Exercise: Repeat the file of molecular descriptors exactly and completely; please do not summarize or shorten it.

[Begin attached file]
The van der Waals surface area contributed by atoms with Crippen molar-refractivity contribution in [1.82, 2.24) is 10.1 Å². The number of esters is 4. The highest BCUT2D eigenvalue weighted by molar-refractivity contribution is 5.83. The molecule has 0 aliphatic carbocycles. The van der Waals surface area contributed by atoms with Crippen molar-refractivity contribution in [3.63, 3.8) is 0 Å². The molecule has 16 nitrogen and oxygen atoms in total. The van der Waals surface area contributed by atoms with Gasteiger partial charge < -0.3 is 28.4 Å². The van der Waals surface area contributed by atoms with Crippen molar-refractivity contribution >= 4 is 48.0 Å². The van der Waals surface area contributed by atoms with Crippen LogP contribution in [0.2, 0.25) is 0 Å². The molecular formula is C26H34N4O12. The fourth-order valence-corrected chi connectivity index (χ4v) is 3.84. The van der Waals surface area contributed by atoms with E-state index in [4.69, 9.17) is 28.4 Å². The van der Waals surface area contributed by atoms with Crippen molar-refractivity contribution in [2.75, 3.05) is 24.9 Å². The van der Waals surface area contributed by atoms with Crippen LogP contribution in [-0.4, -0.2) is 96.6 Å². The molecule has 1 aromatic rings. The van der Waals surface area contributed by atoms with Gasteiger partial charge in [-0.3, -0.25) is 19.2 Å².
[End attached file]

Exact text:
The van der Waals surface area contributed by atoms with Crippen molar-refractivity contribution in [1.82, 2.24) is 10.1 Å². The number of esters is 4. The highest BCUT2D eigenvalue weighted by molar-refractivity contribution is 5.83. The molecule has 0 aliphatic carbocycles. The van der Waals surface area contributed by atoms with Crippen molar-refractivity contribution in [3.63, 3.8) is 0 Å². The molecule has 16 nitrogen and oxygen atoms in total. The van der Waals surface area contributed by atoms with Gasteiger partial charge < -0.3 is 28.4 Å². The van der Waals surface area contributed by atoms with Crippen molar-refractivity contribution >= 4 is 48.0 Å². The van der Waals surface area contributed by atoms with Crippen LogP contribution in [0.2, 0.25) is 0 Å². The molecular formula is C26H34N4O12. The fourth-order valence-corrected chi connectivity index (χ4v) is 3.84. The van der Waals surface area contributed by atoms with E-state index in [4.69, 9.17) is 28.4 Å². The van der Waals surface area contributed by atoms with Crippen molar-refractivity contribution in [2.75, 3.05) is 24.9 Å². The van der Waals surface area contributed by atoms with Crippen LogP contribution in [-0.4, -0.2) is 96.6 Å². The molecule has 1 aromatic rings. The van der Waals surface area contributed by atoms with Gasteiger partial charge in [-0.3, -0.25) is 19.2 Å².